236216358_18b34d407eOwnership is one of the most treasured concepts of modern western society as we know it. We struggle and scrimp and save and fight to lay claim to land, businesses, gadgets, cars etc. And in turn, the things we own take care of us by earning money or making our lives safer or more comfortable.

Musicians and lyricists in olden days were able to keep ownership of their material due to the lack of printed copies of their work. Access was also limited because of rampant illiteracy and poverty. But this is the twenty-first century. Digital media and the Internet have not only made it possible to make a seemingly unlimited number of copies of lyrics, notes and performances, but to distribute it across the world in an instant as well. Here, within Rifflet’s online community, the creative commons licensing system helps people maintain ownership of material they post while still affording them the benefits of sharing ideas in a vast online community.

Problem solved, right? Well what about the people who find their work on the internet without their permission? Anyone can take audio or video of someone with a smartphone and post it to the net on the spot. Many venues have now banned the use of camera phones and digital cameras for certain performances to control the distribution of media.

In some cases, giving permission for one entity to use your intellectual property does not prevent it from being picked up by someone else. One American Idol audition by a General Platt has become an overnight Internet meme sensation with numerous remixes. Jimmy Fallon performed and posted a version of General Platt’s song within a day of the original song airing. So who owns the song? And who has the right to make money off of performing it? I’m pretty sure that General Platt signed away the rights to his original performance when he auditioned for American Idol. Does Simon own ‘Pants on the Ground’ now? Does General Platt deserve royalties? These are the questions that concern me with music and ownership these days.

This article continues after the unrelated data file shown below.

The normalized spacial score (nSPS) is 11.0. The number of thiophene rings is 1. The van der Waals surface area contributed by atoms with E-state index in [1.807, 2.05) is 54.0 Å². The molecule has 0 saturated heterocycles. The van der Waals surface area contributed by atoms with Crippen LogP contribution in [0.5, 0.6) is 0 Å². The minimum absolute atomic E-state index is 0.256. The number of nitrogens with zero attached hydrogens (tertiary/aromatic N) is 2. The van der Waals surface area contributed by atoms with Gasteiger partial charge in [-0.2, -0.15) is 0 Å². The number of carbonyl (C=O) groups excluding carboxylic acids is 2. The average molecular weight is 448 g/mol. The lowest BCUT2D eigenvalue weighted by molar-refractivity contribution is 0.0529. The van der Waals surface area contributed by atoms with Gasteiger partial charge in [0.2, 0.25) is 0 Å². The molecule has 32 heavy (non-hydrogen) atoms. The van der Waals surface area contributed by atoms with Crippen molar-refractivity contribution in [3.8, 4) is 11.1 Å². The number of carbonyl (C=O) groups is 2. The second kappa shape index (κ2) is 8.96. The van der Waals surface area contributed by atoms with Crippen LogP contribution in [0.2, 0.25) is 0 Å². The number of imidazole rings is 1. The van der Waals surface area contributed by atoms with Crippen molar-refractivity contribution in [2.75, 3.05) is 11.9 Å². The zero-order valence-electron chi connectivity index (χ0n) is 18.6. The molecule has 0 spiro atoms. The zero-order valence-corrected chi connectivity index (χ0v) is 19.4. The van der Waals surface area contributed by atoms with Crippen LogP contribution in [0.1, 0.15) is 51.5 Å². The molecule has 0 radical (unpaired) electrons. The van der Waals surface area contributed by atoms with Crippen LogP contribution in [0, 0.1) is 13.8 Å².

Historically, minority cultures have found themselves robbed of valuable cultural material. Dominant societal forces such as white artists and corporations appropriate other peoples’ work and commercialize it for their own monetary gain. This can’t be right. How do we call people out on this and make sure that everyone receives their proper recognition and compensation for their own artwork, especially in an ever expanding and hungry global ‘marketplace’?

I don’t have the answer right now, but I suggest we start by adopting the Creative Commons perspective for all media across all channels. If we always allow people to decide what others can and can’t do with their intellectual property, we’ll always have respected the rights of ownership, making our long revered modern, western concept safe for everyone to enjoy. (If that’s what we want.)

Image credit: http://www.flickr.com/photos/mikeschmid/ / CC BY-SA 2.0